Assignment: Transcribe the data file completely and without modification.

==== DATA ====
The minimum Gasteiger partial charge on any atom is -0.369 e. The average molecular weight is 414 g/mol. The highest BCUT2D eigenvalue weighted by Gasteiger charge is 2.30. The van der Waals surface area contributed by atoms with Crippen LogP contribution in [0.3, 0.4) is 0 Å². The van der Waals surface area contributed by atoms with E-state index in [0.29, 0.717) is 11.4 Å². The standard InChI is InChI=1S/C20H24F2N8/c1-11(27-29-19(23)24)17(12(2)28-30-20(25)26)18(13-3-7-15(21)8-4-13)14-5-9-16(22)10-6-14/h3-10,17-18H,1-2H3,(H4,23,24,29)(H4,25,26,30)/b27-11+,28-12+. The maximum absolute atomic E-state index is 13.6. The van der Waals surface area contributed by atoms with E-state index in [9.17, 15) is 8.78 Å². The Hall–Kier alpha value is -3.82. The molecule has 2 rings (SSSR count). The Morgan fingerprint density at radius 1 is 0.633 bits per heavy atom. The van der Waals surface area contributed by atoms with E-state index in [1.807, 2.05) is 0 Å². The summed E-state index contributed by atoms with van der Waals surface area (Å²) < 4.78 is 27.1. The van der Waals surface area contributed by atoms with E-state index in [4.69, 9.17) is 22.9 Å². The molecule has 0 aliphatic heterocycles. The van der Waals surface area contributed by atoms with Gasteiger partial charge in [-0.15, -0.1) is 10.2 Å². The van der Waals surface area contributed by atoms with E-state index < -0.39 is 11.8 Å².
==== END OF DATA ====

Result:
The minimum Gasteiger partial charge on any atom is -0.369 e. The average molecular weight is 414 g/mol. The highest BCUT2D eigenvalue weighted by Gasteiger charge is 2.30. The van der Waals surface area contributed by atoms with Crippen LogP contribution in [0.3, 0.4) is 0 Å². The van der Waals surface area contributed by atoms with E-state index in [0.29, 0.717) is 11.4 Å². The standard InChI is InChI=1S/C20H24F2N8/c1-11(27-29-19(23)24)17(12(2)28-30-20(25)26)18(13-3-7-15(21)8-4-13)14-5-9-16(22)10-6-14/h3-10,17-18H,1-2H3,(H4,23,24,29)(H4,25,26,30)/b27-11+,28-12+. The maximum absolute atomic E-state index is 13.6. The van der Waals surface area contributed by atoms with E-state index in [9.17, 15) is 8.78 Å². The Hall–Kier alpha value is -3.82. The molecule has 2 rings (SSSR count). The Morgan fingerprint density at radius 1 is 0.633 bits per heavy atom. The van der Waals surface area contributed by atoms with E-state index in [1.807, 2.05) is 0 Å². The summed E-state index contributed by atoms with van der Waals surface area (Å²) < 4.78 is 27.1. The van der Waals surface area contributed by atoms with E-state index in [4.69, 9.17) is 22.9 Å². The molecule has 0 aliphatic heterocycles. The van der Waals surface area contributed by atoms with Gasteiger partial charge in [-0.15, -0.1) is 10.2 Å². The van der Waals surface area contributed by atoms with E-state index < -0.39 is 11.8 Å².